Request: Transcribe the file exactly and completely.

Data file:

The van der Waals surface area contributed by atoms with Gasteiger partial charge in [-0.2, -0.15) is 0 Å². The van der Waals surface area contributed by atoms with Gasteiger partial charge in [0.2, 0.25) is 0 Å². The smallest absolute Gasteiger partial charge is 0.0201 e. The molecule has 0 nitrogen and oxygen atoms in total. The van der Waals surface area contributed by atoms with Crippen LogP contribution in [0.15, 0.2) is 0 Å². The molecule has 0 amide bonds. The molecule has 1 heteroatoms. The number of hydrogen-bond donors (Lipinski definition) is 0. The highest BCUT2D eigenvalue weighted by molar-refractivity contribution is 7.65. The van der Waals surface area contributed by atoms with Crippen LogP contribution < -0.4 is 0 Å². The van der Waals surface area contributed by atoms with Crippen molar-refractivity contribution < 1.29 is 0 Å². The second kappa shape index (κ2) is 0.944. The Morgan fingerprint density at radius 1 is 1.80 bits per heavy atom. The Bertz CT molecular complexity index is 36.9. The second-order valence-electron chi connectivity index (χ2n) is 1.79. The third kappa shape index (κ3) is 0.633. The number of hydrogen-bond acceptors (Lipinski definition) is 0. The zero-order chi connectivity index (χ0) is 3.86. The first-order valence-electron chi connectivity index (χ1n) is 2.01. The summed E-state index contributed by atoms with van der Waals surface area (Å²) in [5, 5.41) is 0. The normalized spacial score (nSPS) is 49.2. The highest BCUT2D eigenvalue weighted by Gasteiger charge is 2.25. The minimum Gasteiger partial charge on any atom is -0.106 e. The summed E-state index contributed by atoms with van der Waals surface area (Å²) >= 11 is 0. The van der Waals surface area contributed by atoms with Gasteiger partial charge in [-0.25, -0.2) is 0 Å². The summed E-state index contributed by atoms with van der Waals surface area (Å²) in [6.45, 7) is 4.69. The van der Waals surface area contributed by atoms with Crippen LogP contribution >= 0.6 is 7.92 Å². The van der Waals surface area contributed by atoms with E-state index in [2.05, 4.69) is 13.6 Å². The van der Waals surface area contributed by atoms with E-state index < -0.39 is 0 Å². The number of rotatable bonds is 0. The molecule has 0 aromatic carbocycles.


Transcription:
The van der Waals surface area contributed by atoms with Gasteiger partial charge in [-0.2, -0.15) is 0 Å². The van der Waals surface area contributed by atoms with Gasteiger partial charge in [0.2, 0.25) is 0 Å². The smallest absolute Gasteiger partial charge is 0.0201 e. The molecule has 0 nitrogen and oxygen atoms in total. The van der Waals surface area contributed by atoms with Crippen LogP contribution in [0.15, 0.2) is 0 Å². The molecule has 0 amide bonds. The molecule has 1 heteroatoms. The number of hydrogen-bond donors (Lipinski definition) is 0. The highest BCUT2D eigenvalue weighted by molar-refractivity contribution is 7.65. The van der Waals surface area contributed by atoms with Crippen LogP contribution < -0.4 is 0 Å². The van der Waals surface area contributed by atoms with Crippen molar-refractivity contribution < 1.29 is 0 Å². The second kappa shape index (κ2) is 0.944. The Morgan fingerprint density at radius 1 is 1.80 bits per heavy atom. The Bertz CT molecular complexity index is 36.9. The second-order valence-electron chi connectivity index (χ2n) is 1.79. The third kappa shape index (κ3) is 0.633. The number of hydrogen-bond acceptors (Lipinski definition) is 0. The zero-order chi connectivity index (χ0) is 3.86. The first-order valence-electron chi connectivity index (χ1n) is 2.01. The summed E-state index contributed by atoms with van der Waals surface area (Å²) in [5, 5.41) is 0. The normalized spacial score (nSPS) is 49.2. The highest BCUT2D eigenvalue weighted by Gasteiger charge is 2.25. The minimum Gasteiger partial charge on any atom is -0.106 e. The summed E-state index contributed by atoms with van der Waals surface area (Å²) >= 11 is 0. The van der Waals surface area contributed by atoms with Gasteiger partial charge in [-0.25, -0.2) is 0 Å². The summed E-state index contributed by atoms with van der Waals surface area (Å²) in [6.45, 7) is 4.69. The van der Waals surface area contributed by atoms with Crippen LogP contribution >= 0.6 is 7.92 Å². The van der Waals surface area contributed by atoms with E-state index in [2.05, 4.69) is 13.6 Å². The van der Waals surface area contributed by atoms with E-state index < -0.39 is 0 Å². The number of rotatable bonds is 0. The molecule has 0 aromatic carbocycles.